IoT – first signs of a slowdown

Written by on January 22, 2015 in Opinion with 0 Comments

Medical CommunicationWe recently suggested that the IoT arena was in for a Gartner style slow down, as the huge expectations met the obvious barriers between the vision and the implementation. And, according to research house Infonetics, this is already happening. Leading analyst John Byrne says ‘The connected health market is developing slowly, with regulatory constraints a frequent obstacle, especially in the US market.”

Regulation, particularly when it comes to healthcare is a well known nightmare and likely to take years to overcome. Communication regulation, by comparison, is a stroll in the city.

Interestingly, Byrne does not see regulation as the biggest barrier, but a risk averse attitude in an old and slow-moving industry. Clearly, the healthcare – and many other – markets will get connected in time, and 2013 revenues were already $553 million, but we should not underestimate the ability of the solid object that is industry and company culture to stand in the way of progress and innovation.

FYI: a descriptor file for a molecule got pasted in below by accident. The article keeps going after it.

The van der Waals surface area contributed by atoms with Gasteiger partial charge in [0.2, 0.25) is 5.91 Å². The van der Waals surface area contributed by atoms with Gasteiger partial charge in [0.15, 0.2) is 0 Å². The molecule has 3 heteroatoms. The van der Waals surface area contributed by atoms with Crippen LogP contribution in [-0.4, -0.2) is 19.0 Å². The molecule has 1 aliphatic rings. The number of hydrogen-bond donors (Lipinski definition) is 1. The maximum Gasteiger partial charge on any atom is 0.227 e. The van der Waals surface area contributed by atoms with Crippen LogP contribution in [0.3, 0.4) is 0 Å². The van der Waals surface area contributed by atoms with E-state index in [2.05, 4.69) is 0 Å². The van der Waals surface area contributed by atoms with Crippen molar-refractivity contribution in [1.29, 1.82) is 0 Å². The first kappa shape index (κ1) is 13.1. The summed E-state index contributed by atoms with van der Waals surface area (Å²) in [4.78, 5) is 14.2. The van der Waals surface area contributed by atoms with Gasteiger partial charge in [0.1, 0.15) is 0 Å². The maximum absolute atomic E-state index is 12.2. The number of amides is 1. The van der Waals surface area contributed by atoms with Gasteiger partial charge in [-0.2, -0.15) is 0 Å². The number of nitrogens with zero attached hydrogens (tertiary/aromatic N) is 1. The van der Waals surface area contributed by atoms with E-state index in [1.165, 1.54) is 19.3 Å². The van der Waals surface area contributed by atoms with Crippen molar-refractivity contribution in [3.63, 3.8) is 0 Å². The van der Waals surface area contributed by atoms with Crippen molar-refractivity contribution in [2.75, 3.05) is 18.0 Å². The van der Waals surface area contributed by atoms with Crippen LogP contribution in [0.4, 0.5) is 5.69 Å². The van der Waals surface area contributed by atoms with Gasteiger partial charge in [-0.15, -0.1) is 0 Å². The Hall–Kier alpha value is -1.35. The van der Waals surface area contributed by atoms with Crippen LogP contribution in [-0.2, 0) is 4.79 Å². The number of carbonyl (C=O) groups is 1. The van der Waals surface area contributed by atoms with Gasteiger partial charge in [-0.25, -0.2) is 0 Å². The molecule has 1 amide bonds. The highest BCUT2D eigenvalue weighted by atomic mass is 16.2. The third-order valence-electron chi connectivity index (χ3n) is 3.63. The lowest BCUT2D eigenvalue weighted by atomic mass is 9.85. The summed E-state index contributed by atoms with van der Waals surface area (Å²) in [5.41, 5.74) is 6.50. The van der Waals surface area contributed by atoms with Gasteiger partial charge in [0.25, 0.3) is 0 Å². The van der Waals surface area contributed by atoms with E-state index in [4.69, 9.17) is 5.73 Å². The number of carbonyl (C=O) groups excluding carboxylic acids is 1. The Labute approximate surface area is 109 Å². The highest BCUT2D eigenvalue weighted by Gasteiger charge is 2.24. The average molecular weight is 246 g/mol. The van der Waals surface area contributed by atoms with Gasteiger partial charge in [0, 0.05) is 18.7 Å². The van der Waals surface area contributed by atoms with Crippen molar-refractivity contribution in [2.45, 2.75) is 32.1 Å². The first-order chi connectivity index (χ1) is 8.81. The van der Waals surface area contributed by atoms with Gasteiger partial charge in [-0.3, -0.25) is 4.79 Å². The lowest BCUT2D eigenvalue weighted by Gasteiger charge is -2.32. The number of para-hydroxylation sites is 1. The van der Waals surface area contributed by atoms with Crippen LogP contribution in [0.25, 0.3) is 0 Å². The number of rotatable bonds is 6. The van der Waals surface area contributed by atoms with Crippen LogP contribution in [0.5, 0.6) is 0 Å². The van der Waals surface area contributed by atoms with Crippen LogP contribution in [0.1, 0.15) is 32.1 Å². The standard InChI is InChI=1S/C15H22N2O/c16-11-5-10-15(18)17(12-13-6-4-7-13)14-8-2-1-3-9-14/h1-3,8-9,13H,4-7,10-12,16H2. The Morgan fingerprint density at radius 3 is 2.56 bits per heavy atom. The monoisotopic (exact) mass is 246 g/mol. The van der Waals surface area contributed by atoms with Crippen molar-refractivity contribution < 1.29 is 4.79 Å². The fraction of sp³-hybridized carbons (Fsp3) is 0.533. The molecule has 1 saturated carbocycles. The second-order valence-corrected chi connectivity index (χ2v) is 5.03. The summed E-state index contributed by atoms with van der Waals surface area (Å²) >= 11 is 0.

Worse, bringing two industries into the same arena means that you have two cultures and two goals. There will be a definite lack of understanding.

Byrne cites Vodafone and Deutsche Telekom as two operators who have made headway, and thinks that Europe will lead the way. He also believes, importantly, that for operators to make a success of the IoT opportunity, they must find partners with in-depth knowledge and experience of the industry being targeted. Operators, he believes, simply do not have the level of knowledge to go it alone.

The IoT arena is fascinating and the next few years will resemble a lava lamp as companies and industries manoeuvre around each other to find where they fit. There will also be, sooner rather than later we hope, a dose of common sense applied to it. At the moment, the IoT arena looks very much like the desktop publishing market did when Apple, Adobe and Aldus produced the tools to make it possible. Companies large and small decided to produce a newsletter. Without any design skill. And they tried to produce the whole thing purely using desktop publishing. The results were horrid and funny in equal measure. We must not fall into the trap of thinking ‘if something can be connected, it must be connected.’

That way lies the Internet of Silly Things.

 

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About the Author

About the Author: Alex was Founder and CEO of the Global Billing Association (GBA), a trade body focused on the communications sector. He is a sought after speaker and chairman at leading industry conferences, and is widely published in communications magazines around the world. Until it closed, he was Contributing Editor, OSS/BSS for Connected Planet. He is publisher of DisruptiveViews and previously BillingViews. .

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